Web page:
It's no secret that when it comes to painting, I'm obsessed. Recently, I spent two whole weeks thinking waves, painting studies of waves, reading about waves, and generally trying to get my mind to move in more wave-y ways. I meditated on the ocean, studied the frothy white lace that rides atop seawater, and did a lot of swimming, imagining I was a big rock with waves crashing against me, or that I was a seal, gliding through a stormy sea. All this in preparation for one painting for an upcoming book. I realize I'm more than a little crazy, but for me, this is all just part of my process. When it comes to painting, I'm all in: putting my heart, mind, and spirit in everything I do. It's exhausting, sure, but I wouldn't have it any other way.
I love getting to really dig into a painting. I love immersing myself in the colors, the detailed brushwork, the way the water interacts with the pigments. I think my "immersion method" probably stems from a childhood of having very few friends, being bored to tears in school, and so really throwing myself into my art. It was a refuge, an escape, a world in which I could create anything I wanted. I learned to comfort myself with color, to distract myself with detail.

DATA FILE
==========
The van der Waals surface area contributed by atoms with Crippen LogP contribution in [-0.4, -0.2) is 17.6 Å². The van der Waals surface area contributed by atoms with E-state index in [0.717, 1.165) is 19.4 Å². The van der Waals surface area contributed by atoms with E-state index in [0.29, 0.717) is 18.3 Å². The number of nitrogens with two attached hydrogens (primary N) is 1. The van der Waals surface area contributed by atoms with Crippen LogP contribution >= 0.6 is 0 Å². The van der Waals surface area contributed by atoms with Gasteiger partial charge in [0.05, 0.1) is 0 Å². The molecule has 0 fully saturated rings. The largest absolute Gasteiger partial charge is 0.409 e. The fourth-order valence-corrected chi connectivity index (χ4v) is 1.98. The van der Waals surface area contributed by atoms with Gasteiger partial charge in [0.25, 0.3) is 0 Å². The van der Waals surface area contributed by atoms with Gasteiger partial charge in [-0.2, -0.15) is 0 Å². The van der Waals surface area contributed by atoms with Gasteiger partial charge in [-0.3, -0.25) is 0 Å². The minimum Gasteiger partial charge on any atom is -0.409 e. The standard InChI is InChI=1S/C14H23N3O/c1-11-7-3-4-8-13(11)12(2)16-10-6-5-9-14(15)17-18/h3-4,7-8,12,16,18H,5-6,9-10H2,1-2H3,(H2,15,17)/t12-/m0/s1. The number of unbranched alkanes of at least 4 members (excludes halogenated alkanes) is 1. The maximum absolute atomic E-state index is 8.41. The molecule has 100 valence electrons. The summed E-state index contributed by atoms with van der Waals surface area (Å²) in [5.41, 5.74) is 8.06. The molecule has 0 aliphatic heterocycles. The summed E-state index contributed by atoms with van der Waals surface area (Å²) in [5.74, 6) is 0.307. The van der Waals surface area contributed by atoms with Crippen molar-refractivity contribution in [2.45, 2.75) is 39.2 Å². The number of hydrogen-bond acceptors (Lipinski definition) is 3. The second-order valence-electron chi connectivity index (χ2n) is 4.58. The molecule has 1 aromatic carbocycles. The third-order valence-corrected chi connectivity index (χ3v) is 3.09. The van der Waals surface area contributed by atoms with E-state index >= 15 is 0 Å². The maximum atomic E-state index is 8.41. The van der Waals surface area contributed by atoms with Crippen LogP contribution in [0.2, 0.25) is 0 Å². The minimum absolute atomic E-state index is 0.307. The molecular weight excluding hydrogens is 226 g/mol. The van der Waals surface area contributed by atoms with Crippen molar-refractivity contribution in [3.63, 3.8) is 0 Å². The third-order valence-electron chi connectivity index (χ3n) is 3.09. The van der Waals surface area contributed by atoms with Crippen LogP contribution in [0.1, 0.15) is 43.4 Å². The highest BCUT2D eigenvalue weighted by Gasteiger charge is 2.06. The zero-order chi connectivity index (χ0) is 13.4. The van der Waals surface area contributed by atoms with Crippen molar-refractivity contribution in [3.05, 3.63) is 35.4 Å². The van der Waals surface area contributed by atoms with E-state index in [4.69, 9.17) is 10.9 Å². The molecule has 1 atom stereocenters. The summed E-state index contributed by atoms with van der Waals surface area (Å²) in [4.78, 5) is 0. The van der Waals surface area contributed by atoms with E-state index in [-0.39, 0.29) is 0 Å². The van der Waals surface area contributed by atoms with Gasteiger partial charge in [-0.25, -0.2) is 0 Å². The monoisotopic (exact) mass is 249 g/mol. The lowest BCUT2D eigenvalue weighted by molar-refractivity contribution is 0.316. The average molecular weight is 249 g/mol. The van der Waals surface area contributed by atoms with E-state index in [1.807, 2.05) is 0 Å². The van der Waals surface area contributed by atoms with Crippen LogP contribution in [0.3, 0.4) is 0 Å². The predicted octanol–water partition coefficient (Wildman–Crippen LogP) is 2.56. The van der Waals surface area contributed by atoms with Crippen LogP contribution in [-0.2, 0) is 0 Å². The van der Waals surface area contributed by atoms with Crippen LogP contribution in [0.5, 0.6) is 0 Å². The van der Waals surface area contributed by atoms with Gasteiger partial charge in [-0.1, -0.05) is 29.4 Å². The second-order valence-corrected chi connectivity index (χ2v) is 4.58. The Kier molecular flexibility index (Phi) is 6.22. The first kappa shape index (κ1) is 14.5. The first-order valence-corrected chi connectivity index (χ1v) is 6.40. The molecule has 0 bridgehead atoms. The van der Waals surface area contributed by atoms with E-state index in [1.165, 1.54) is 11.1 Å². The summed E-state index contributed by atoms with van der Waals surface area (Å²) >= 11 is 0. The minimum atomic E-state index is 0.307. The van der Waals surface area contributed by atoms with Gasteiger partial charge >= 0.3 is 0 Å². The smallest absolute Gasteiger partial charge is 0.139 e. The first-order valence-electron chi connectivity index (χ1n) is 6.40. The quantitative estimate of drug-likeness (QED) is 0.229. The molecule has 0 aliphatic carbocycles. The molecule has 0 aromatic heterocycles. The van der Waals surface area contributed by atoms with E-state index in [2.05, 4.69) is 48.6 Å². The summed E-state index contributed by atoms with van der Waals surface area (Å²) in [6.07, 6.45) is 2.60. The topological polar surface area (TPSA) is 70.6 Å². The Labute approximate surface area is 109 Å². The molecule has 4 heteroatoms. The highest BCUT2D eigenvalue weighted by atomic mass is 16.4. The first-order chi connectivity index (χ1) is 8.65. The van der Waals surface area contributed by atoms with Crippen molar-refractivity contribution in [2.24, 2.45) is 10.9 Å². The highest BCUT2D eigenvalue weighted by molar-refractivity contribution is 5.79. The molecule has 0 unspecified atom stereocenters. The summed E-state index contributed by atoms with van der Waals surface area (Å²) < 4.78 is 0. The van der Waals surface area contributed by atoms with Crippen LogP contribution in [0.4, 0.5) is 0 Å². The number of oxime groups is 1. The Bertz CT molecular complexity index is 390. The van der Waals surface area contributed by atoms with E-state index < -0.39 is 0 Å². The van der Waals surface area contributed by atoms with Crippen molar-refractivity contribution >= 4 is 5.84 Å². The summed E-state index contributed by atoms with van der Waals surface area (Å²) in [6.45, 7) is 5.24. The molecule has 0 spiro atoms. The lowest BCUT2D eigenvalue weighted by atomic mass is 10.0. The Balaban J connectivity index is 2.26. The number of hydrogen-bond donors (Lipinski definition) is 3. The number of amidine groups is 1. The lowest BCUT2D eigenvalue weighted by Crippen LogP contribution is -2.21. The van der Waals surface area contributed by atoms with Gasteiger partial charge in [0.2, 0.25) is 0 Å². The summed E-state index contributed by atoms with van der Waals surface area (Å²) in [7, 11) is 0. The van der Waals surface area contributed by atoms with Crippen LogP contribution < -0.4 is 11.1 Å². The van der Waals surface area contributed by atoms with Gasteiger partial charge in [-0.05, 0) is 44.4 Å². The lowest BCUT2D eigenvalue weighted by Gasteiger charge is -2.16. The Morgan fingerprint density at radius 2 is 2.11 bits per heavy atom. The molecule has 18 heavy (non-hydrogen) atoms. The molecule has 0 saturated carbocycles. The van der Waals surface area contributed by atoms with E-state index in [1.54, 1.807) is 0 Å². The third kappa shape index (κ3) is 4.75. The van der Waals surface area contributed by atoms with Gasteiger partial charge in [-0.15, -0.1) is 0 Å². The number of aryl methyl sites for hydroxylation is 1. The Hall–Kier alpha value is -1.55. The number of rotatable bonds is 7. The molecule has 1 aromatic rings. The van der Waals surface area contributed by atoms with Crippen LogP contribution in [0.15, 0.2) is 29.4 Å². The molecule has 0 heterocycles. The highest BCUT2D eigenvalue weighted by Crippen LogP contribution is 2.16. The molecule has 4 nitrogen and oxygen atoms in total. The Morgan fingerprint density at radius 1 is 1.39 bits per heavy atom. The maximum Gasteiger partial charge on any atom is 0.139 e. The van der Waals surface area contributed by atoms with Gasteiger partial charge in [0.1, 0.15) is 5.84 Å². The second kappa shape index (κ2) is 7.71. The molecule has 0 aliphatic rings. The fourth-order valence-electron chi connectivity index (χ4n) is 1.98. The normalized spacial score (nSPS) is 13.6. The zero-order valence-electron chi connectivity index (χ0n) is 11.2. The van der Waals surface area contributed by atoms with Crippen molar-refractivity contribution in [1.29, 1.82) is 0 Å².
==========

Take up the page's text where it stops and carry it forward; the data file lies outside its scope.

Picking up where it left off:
Recently I've been thinking a lot about my creative process and its rituals. I've always been fascinated by creative people's rituals: how they get their juices flowing, and how they keep that energy up.
Funnily enough, I feel like I have more structured rituals when it comes to my writing. When I sit down to write, I'll light a candle (usually something that smells like a winter forest: juniper, spruce, pine, and snow), have a mug of hot tea ready to go, and play classical music (usually Ravel or Debussy). Sometimes I'll comb through collections of notes or inspirational images relevant to the project (hello, Pinterest!). Other times, I'll just sit down and start hammering out scenes.
Painting is much looser (and easier) for me: I put on some sort of interesting music, or maybe a show (I love watching documentaries, especially food-related ones while I work), maybe do some light stretching or take a short walk outside. Sometimes I'll even wear certain jewelry or perfume to help myself feel more in the creative spirit.
I think these rituals are part Pavlovian cue, part distraction to coax my subconscious or intuitive mind out of hiding. And as my inspiration is constantly changing, I find that the rituals to unlock said inspiration must change too. It's a constant journey of exploration, of finding new things that awaken my curiosity and ignite my creative spirit. Who knows where it will lead next?